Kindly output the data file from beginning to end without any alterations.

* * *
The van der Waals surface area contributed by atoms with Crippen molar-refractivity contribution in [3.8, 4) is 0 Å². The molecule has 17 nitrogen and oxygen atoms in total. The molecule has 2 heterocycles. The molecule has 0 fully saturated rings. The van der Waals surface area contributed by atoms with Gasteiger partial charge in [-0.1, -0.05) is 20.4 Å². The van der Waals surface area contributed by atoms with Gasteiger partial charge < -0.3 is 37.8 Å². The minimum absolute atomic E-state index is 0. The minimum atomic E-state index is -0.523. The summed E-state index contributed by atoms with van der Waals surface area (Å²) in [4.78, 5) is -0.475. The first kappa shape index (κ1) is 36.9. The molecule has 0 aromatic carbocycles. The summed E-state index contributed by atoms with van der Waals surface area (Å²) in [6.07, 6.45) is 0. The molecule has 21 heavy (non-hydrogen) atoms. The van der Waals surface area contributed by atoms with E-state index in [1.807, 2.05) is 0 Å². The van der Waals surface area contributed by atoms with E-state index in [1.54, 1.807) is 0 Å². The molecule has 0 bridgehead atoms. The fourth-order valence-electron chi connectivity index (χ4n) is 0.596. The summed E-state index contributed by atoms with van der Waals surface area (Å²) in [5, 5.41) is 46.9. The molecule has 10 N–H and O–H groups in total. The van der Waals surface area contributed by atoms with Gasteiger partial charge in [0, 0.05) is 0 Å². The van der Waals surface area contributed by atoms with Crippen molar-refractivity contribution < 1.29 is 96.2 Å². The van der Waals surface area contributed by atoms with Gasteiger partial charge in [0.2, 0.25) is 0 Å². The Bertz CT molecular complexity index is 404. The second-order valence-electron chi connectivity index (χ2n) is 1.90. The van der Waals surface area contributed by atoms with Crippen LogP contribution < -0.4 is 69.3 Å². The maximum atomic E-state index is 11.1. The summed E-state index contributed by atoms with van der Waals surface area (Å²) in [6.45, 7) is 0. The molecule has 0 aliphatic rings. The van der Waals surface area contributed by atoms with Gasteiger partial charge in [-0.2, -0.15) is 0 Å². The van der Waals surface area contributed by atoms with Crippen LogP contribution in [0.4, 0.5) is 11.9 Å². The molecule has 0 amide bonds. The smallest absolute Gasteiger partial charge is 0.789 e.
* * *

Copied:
The van der Waals surface area contributed by atoms with Crippen molar-refractivity contribution in [3.8, 4) is 0 Å². The molecule has 17 nitrogen and oxygen atoms in total. The molecule has 2 heterocycles. The molecule has 0 fully saturated rings. The van der Waals surface area contributed by atoms with Gasteiger partial charge in [-0.1, -0.05) is 20.4 Å². The van der Waals surface area contributed by atoms with Gasteiger partial charge < -0.3 is 37.8 Å². The minimum absolute atomic E-state index is 0. The minimum atomic E-state index is -0.523. The summed E-state index contributed by atoms with van der Waals surface area (Å²) in [4.78, 5) is -0.475. The first kappa shape index (κ1) is 36.9. The molecule has 0 aromatic carbocycles. The summed E-state index contributed by atoms with van der Waals surface area (Å²) in [6.07, 6.45) is 0. The molecule has 21 heavy (non-hydrogen) atoms. The van der Waals surface area contributed by atoms with E-state index in [1.807, 2.05) is 0 Å². The van der Waals surface area contributed by atoms with E-state index in [1.54, 1.807) is 0 Å². The molecule has 0 bridgehead atoms. The fourth-order valence-electron chi connectivity index (χ4n) is 0.596. The summed E-state index contributed by atoms with van der Waals surface area (Å²) in [5, 5.41) is 46.9. The molecule has 10 N–H and O–H groups in total. The van der Waals surface area contributed by atoms with Gasteiger partial charge in [0, 0.05) is 0 Å². The van der Waals surface area contributed by atoms with Crippen molar-refractivity contribution < 1.29 is 96.2 Å². The van der Waals surface area contributed by atoms with Gasteiger partial charge in [0.2, 0.25) is 0 Å². The Bertz CT molecular complexity index is 404. The second-order valence-electron chi connectivity index (χ2n) is 1.90. The van der Waals surface area contributed by atoms with Crippen LogP contribution < -0.4 is 69.3 Å². The maximum atomic E-state index is 11.1. The summed E-state index contributed by atoms with van der Waals surface area (Å²) in [6.45, 7) is 0. The molecule has 0 aliphatic rings. The van der Waals surface area contributed by atoms with Gasteiger partial charge in [-0.2, -0.15) is 0 Å². The van der Waals surface area contributed by atoms with Crippen LogP contribution in [0.4, 0.5) is 11.9 Å². The molecule has 0 amide bonds. The smallest absolute Gasteiger partial charge is 0.789 e.